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The T Weekend House

A new weekend home overlooking Japan’s Western Coast invites its owners to slow down and commune with nature.

The T Weekend House


November 23rd, 2016

Osaka-based architecture studio Process5 have designed a modern, minimalist weekend residence for its clients, who are looking to enjoy a quiet sanctuary away from their fast-paced urban city lifestyle. The T Weekend House, named in likeness to its T-shaped design, is situated in a mountainous location overlooking the Western Coast of Osaka.

The owners desired a house that would help them focus on appreciating the outer city slowness, a place where they could relax on their valued weekends. Architect Ikuma Yoshizawa of Process5 explains, “The owner purchased a long and narrow sloping land with 13 metres of difference in elevation on a small hilltop overlooking the sea in the distance, and wished to spend time [enjoying] various activities and relaxing, which is not possible in the city.” The design incorporates the owners’ active hobbies such as gardening, fishing and surfing, which are impossible to enjoy in a dense urban city where space is limited.

T Weekend House is designed over three floors and accessed from street level, including a main lounge area and a master bathroom located on the site’s West elevation. The private bedrooms have been designed to be accessed by a voluminous stairwell with a height of over 10 metres. An extended roof terrace provides 360˚ views overlooking the coast and mountainous landscape.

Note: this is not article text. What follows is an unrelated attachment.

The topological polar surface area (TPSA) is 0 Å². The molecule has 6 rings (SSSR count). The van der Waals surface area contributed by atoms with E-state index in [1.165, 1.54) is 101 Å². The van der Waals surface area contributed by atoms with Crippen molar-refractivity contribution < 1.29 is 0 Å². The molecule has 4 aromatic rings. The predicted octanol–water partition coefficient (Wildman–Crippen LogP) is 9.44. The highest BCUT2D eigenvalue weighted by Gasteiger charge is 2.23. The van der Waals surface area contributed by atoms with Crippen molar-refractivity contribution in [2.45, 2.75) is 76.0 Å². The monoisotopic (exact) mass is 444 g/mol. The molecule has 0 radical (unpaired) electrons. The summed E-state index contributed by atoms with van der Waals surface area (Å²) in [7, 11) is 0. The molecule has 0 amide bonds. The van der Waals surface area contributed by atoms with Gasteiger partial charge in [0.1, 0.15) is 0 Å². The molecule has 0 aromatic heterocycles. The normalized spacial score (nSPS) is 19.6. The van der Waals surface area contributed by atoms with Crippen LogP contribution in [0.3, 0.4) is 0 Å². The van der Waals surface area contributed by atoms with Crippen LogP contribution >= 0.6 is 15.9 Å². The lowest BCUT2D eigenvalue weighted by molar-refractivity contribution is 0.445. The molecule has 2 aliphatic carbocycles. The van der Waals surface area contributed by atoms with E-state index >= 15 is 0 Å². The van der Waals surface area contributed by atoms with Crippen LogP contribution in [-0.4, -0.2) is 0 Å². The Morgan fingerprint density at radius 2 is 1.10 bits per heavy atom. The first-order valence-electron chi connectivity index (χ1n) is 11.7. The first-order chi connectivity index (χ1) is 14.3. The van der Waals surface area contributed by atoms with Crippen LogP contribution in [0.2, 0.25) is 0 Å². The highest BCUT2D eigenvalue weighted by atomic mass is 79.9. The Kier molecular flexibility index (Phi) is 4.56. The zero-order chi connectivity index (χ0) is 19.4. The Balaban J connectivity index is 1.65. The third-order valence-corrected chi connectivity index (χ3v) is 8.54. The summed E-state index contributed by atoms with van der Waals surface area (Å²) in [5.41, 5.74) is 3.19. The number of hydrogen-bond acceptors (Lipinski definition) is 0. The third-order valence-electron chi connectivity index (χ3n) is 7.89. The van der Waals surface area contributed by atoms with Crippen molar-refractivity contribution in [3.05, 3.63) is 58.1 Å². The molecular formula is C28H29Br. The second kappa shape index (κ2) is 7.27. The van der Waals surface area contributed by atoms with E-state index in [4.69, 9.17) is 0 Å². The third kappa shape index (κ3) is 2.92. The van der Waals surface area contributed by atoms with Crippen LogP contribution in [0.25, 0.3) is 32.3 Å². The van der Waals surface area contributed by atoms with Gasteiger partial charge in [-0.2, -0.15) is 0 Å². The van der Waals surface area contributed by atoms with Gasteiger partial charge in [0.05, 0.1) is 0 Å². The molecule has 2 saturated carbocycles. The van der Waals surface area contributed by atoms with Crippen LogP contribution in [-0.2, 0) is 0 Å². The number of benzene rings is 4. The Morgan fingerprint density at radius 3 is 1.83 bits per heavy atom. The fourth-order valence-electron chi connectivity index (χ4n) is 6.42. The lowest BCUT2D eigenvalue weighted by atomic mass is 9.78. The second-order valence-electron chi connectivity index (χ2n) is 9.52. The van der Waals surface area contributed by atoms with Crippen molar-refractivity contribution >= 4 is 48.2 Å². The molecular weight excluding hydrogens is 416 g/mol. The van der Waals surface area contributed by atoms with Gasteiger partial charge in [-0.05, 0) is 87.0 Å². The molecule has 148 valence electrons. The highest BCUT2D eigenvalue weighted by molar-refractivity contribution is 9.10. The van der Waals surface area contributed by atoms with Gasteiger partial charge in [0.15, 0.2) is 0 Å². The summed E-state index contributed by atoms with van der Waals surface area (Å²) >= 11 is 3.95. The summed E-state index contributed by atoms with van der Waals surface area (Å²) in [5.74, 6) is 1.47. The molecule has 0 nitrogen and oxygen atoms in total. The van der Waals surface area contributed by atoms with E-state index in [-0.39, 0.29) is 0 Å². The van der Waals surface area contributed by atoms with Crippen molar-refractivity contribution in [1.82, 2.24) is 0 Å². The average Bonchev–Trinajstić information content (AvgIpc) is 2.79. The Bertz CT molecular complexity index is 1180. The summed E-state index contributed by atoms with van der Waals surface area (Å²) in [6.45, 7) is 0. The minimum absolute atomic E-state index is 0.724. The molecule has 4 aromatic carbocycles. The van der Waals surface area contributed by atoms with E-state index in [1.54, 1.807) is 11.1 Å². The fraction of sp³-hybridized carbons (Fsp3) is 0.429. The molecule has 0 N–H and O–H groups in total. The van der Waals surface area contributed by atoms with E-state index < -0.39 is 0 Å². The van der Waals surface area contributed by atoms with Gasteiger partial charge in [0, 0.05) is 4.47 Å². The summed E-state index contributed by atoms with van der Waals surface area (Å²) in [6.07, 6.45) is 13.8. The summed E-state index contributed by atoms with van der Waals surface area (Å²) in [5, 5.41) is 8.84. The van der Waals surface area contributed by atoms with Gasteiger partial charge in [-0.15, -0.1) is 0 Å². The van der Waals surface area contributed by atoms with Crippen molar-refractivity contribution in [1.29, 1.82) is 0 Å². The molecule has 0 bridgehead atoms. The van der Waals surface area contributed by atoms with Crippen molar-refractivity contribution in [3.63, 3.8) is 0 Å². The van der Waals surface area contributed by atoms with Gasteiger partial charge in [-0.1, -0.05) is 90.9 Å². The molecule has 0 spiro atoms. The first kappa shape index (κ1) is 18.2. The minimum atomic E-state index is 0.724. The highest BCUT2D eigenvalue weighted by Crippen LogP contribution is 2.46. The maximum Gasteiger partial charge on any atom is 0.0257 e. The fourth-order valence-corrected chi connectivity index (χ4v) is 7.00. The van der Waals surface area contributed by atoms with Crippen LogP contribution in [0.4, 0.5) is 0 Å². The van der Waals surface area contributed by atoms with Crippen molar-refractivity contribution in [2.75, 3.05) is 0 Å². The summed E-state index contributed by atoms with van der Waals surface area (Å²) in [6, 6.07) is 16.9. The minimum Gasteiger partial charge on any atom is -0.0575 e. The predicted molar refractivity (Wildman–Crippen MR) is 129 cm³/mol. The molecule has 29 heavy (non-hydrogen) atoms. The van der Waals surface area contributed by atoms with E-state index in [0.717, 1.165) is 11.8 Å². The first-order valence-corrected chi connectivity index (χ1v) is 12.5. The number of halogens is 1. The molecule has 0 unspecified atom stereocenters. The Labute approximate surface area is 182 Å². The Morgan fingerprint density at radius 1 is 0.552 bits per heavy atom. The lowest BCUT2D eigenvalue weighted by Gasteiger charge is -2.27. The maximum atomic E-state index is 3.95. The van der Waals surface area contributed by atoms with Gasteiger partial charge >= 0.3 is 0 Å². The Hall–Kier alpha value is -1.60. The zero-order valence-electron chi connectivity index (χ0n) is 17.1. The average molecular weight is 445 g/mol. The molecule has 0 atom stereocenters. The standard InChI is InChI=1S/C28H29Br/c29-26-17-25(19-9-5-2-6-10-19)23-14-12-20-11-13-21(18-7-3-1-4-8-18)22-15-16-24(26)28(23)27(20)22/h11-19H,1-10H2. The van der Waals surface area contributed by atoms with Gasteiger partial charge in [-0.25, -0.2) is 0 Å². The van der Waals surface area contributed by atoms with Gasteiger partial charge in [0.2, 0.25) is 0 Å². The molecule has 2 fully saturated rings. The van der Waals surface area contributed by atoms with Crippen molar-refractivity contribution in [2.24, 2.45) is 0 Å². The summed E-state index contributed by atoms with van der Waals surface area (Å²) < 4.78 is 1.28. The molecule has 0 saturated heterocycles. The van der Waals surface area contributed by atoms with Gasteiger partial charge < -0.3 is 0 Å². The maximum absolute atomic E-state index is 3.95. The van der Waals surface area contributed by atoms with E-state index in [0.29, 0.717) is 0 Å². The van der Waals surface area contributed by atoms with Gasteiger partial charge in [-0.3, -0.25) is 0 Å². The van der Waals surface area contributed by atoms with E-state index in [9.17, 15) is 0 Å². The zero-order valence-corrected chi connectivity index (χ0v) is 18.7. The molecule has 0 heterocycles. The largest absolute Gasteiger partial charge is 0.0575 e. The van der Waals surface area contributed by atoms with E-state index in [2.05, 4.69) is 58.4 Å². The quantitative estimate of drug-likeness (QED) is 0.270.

The house exterior is a mix of wood, reinforced concrete and brick in neutral tones of grey and white, complementing the region’s natural landscape. Due to its exposed positioning, particular attention was paid to the circulation of air and location of natural light inside. A generous breeze is provided from the west, with both horizons of sunrise and sunset attracting maximum daylight.

Yoshizawa explains, “Air flow was taken into account to create a natural and pleasant space for the homeowners.” The understanding of the region’s natural aerial dynamics were incorporated in the structural design, by planning wide [open] interiors [that bring in] ventilation.”

Reinforced concrete and wood were the main material of choice, enforcing a strong structure for the site’s sloped positioning whilst ensuring a fortified base and footing supporting the complete floor area of 175.55 square metres. Positioned high up on a hill, there were challenges in ensuring that the house could withstand seasonal weather conditions and geographical changes. As the site is found on a sloped and rocky tract, the underground base was transformed into a larger opening as a strong substructure, made with concrete and using a special tree structure as a gate type frame.

Although the area sees numerous holiday home builds, the local residents have welcomed the new unassuming, modern project. Yoshizawa explains that the modest house almost integrates into the landscape. “We considered [a way] to create [a home with] low visual impact to complement the surroundings. Due to the site’s sloped positioning, we were able to suppress the height of the building’s visibility from road level.”

Photography by YFT (Keishiro Yamada)

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